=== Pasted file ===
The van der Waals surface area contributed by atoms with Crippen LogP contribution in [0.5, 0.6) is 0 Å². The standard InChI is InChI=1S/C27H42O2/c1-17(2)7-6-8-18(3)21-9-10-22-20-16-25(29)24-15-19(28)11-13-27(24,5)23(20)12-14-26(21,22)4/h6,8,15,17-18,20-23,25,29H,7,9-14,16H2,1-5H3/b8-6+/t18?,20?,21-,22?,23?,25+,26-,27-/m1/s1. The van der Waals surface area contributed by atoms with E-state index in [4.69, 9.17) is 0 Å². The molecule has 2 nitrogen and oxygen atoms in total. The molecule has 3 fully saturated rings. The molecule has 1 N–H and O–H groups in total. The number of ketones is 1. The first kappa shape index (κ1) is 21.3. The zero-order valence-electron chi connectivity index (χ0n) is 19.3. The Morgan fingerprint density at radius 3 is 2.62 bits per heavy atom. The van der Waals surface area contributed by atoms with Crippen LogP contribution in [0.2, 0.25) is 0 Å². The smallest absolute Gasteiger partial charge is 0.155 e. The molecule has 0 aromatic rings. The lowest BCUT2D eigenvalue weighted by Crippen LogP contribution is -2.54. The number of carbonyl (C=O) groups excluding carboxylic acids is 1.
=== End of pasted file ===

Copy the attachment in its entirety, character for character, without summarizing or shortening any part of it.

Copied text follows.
The van der Waals surface area contributed by atoms with Crippen LogP contribution in [0.5, 0.6) is 0 Å². The standard InChI is InChI=1S/C27H42O2/c1-17(2)7-6-8-18(3)21-9-10-22-20-16-25(29)24-15-19(28)11-13-27(24,5)23(20)12-14-26(21,22)4/h6,8,15,17-18,20-23,25,29H,7,9-14,16H2,1-5H3/b8-6+/t18?,20?,21-,22?,23?,25+,26-,27-/m1/s1. The van der Waals surface area contributed by atoms with E-state index in [4.69, 9.17) is 0 Å². The molecule has 2 nitrogen and oxygen atoms in total. The molecule has 3 fully saturated rings. The molecule has 1 N–H and O–H groups in total. The number of ketones is 1. The first kappa shape index (κ1) is 21.3. The zero-order valence-electron chi connectivity index (χ0n) is 19.3. The Morgan fingerprint density at radius 3 is 2.62 bits per heavy atom. The van der Waals surface area contributed by atoms with Crippen LogP contribution in [0.2, 0.25) is 0 Å². The smallest absolute Gasteiger partial charge is 0.155 e. The molecule has 0 aromatic rings. The lowest BCUT2D eigenvalue weighted by Crippen LogP contribution is -2.54. The number of carbonyl (C=O) groups excluding carboxylic acids is 1.